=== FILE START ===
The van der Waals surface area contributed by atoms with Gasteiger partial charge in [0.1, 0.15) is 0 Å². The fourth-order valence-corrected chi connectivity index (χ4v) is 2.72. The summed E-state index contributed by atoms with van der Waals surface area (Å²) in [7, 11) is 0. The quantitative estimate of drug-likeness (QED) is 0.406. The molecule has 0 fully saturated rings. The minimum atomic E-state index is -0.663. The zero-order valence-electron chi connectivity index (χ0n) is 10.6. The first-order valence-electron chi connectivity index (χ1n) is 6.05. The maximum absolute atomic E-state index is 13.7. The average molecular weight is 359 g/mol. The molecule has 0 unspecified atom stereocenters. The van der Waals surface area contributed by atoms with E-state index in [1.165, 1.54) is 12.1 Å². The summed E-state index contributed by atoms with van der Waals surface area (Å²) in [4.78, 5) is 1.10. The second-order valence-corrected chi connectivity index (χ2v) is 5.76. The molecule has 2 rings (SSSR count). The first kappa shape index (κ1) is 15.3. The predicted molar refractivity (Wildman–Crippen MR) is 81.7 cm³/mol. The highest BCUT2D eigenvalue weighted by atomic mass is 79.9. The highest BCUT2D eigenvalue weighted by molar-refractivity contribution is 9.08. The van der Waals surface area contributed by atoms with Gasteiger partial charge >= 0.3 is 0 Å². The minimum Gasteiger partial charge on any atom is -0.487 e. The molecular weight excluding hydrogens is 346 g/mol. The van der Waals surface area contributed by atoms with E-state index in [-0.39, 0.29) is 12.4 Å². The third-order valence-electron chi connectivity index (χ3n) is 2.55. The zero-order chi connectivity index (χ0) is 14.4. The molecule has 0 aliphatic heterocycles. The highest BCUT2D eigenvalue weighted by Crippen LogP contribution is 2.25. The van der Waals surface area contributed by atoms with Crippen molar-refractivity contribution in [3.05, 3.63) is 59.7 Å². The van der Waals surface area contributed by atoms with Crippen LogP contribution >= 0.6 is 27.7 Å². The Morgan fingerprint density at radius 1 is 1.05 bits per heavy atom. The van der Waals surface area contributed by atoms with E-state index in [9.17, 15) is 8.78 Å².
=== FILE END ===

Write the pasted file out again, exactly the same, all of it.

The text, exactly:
The van der Waals surface area contributed by atoms with Gasteiger partial charge in [0.1, 0.15) is 0 Å². The fourth-order valence-corrected chi connectivity index (χ4v) is 2.72. The summed E-state index contributed by atoms with van der Waals surface area (Å²) in [7, 11) is 0. The quantitative estimate of drug-likeness (QED) is 0.406. The molecule has 0 fully saturated rings. The minimum atomic E-state index is -0.663. The zero-order valence-electron chi connectivity index (χ0n) is 10.6. The first-order valence-electron chi connectivity index (χ1n) is 6.05. The maximum absolute atomic E-state index is 13.7. The average molecular weight is 359 g/mol. The molecule has 0 unspecified atom stereocenters. The van der Waals surface area contributed by atoms with E-state index in [1.165, 1.54) is 12.1 Å². The summed E-state index contributed by atoms with van der Waals surface area (Å²) in [4.78, 5) is 1.10. The second-order valence-corrected chi connectivity index (χ2v) is 5.76. The molecule has 2 rings (SSSR count). The first kappa shape index (κ1) is 15.3. The predicted molar refractivity (Wildman–Crippen MR) is 81.7 cm³/mol. The highest BCUT2D eigenvalue weighted by atomic mass is 79.9. The highest BCUT2D eigenvalue weighted by molar-refractivity contribution is 9.08. The van der Waals surface area contributed by atoms with Gasteiger partial charge >= 0.3 is 0 Å². The minimum Gasteiger partial charge on any atom is -0.487 e. The molecular weight excluding hydrogens is 346 g/mol. The van der Waals surface area contributed by atoms with E-state index in [-0.39, 0.29) is 12.4 Å². The third-order valence-electron chi connectivity index (χ3n) is 2.55. The zero-order chi connectivity index (χ0) is 14.4. The molecule has 0 aliphatic heterocycles. The highest BCUT2D eigenvalue weighted by Crippen LogP contribution is 2.25. The van der Waals surface area contributed by atoms with Crippen molar-refractivity contribution in [3.05, 3.63) is 59.7 Å². The van der Waals surface area contributed by atoms with Crippen LogP contribution >= 0.6 is 27.7 Å². The Morgan fingerprint density at radius 1 is 1.05 bits per heavy atom. The van der Waals surface area contributed by atoms with E-state index in [9.17, 15) is 8.78 Å².